A short piece I wrote for Asian CineVision, as part of Asian Pacific American Heritage Month, on why Mira Nair's 'The Namesale' impacted me.
As someone who’s grappled with the question of belonging all my life, Mira Nair’s “The Namesake” struck a part of me that hadn’t felt seen until I first watched the film. Adapted from Jhumpa Lahiri’s novel, Nair’s film delicately navigates the emotional tussle between sacrificial first generation parents and their second generation son uncomfortable with his hyphenated identity. The film is full of moments and scenes that resonate deeply with me and my family’s experiences, whether it’s Ashima (Tabu) adapting to a new life and country after getting married, Ashoke (Irrfan Khan, whom we lost this year) quietly working his life away for his family, or Gogol (Kal Penn) altering his name and behaviors to fit in as more American. My first professional job was with Mira Nair, as her assistant. I distinctly remember the very first time I met her, bumbling as I poured out my feelings on “The Namesake”, trying my hardest not to get choked up. The film has stellar performances across the board, but it is Irrfan Khan’s character Ashoke who has the most memorable lines, including a poignant moment with his son, where he says: “Remember that you and I made this journey together to a place where there was nowhere left to go.” I’m someone who rarely cries during movies, but “The Namesake” gets me every single time I watch it.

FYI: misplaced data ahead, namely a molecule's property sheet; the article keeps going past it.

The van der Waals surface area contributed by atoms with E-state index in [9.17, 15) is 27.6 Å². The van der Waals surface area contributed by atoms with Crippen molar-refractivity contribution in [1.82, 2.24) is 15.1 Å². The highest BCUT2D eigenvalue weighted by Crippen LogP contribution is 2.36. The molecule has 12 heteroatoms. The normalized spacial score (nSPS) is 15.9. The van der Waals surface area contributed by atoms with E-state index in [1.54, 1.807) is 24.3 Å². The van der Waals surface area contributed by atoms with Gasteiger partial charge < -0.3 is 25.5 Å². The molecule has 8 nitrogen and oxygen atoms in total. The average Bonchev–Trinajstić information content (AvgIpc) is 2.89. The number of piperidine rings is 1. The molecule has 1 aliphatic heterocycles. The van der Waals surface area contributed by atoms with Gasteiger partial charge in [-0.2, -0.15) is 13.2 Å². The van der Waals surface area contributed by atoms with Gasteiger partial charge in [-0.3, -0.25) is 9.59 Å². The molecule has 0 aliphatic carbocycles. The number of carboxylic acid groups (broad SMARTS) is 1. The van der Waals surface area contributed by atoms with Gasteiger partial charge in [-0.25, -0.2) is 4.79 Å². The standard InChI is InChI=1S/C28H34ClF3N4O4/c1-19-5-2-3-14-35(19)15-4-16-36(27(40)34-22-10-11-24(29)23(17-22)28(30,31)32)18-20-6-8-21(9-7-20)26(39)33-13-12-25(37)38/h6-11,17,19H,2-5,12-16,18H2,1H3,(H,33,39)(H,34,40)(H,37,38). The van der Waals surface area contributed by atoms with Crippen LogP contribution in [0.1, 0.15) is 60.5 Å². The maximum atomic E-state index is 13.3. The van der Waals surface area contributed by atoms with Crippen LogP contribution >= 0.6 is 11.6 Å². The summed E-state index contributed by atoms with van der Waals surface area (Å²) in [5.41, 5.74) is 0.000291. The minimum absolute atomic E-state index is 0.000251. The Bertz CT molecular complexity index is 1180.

– Pulkit Datta, Events/Industry Programmer
Read the full post on CineVue.